Tremont in Spring

Took this image last Saturday in the Tremont are of the Smokey Mountains.

Specific Feedback Requested

Feedback on composition

Technical Details

Is this a composite: No
3 image focus stack. Taken with Fuji X-T30 with 10-24mm lens

An interesting location to be sure, but honestly I don’t know what you want me to look at in this image - the hole in the rock or the cascade? Using extreme foreground elements like this is tricky. They have to catch and lead the eye through the picture. The abrupt demarcation of the rock then the water in the distance doesn’t accomplish this. The break is too abrupt and splits the picture in two. IMO it would be more effective if you had actually taken and presented two photos. Flowing water over rocks can give you so many leading lines and juxtapositions to play with so keep at it!

The processing and exposure look pretty good and I’m so happy your water doesn’t look like mouthwash! The stack looks good and the shutter speed wasn’t so long that all the character in the water was lost. Looks like a great brook and I hope to see more of it.

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I pretty much agree with Kristen’s analysis. The fg should lead into the bg rather than offset it.

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Hey Shawn…I just got back from a week at GSMNP and spent the majority of my time in Tremont. Very familiar with this iconic cascade and having shot this several times over the past few years, I’m still not sure I have an image I’m happy with.

Anyway, what struck me most when presented with this image was the division at ~50% of the FG rock and BG cascade/river/trees. As I endeavor to interpret the scene as presented, the “visual weight” of the foreground element is very prominent and dominates the “story”…so much so that the rock gets a “loud voice” in the image, but to my interpretation, dwarfs the more dominant elements of this location, the river and surrounding forest.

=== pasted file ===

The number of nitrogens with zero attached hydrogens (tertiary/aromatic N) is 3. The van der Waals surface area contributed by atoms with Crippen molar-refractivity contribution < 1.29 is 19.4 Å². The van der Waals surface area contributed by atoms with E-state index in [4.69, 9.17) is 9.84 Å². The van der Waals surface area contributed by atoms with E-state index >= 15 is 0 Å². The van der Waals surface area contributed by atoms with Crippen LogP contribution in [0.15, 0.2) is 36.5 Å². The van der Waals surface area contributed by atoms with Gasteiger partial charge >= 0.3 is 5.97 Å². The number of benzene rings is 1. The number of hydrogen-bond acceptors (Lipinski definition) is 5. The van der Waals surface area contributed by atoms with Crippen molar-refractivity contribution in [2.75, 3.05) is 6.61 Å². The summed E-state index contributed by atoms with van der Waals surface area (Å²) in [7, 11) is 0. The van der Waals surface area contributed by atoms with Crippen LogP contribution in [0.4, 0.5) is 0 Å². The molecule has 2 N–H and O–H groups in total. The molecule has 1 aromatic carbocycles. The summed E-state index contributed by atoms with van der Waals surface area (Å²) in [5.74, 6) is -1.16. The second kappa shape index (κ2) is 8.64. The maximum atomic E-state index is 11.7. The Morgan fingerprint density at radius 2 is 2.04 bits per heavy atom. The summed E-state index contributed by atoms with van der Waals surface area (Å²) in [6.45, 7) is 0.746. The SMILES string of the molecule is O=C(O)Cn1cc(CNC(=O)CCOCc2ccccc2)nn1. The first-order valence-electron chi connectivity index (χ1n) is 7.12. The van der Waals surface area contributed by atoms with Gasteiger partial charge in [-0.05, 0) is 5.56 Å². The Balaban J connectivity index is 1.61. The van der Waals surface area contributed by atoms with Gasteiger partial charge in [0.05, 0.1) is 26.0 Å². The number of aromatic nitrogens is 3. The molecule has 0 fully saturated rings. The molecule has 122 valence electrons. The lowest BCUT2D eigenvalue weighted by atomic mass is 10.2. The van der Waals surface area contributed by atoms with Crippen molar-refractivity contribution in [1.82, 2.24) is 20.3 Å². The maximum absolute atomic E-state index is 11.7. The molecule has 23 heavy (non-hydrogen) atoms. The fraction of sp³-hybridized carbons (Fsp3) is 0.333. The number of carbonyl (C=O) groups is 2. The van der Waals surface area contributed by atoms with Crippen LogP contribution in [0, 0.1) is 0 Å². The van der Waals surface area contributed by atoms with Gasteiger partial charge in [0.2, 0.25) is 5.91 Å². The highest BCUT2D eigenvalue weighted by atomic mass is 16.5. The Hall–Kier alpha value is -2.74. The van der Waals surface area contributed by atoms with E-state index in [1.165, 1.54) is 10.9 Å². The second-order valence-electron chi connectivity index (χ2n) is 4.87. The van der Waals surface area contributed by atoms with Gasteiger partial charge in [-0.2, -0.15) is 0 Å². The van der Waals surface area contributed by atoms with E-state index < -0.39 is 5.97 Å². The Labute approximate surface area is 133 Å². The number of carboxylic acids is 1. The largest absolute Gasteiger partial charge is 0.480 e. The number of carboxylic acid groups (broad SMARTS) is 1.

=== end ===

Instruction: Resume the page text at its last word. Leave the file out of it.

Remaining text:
For me, this location in Tremont is primarily about the river falling quickly in a short distance, and the surrounding greenery that provides a lush backdrop for such healthy water. Yes, the rocks are an important element to the scene, but as I experience Tremont, the river speaks to me first, then the greenery of the surrounding forest, moreso than the river rocks themselves.

Please understand that the above is my interpretation, so should be received as opinion only. There’s no right or wrong answer in artistic representation of our experience in nature, but do be intentional and aware of the amount of real estate in the frame you attribute to various elements in the scene. Hope this helps!

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Thanks everyone for the feedback and I agree. I felt the same but wanted confirmation.

Shawn, my opinion would be similar to the “50/50 comp” and “two subjects” comments that you have already received. The additional thought I have is that the relatively bright luminosity of the foreground draws some attention away from the falls and greenery. Viewers get attracted to the brightest things, and while the waterfall is the brightest, the foreground rocks are bright enough that they compete for attention too. This could be minimized by locally burning the rock.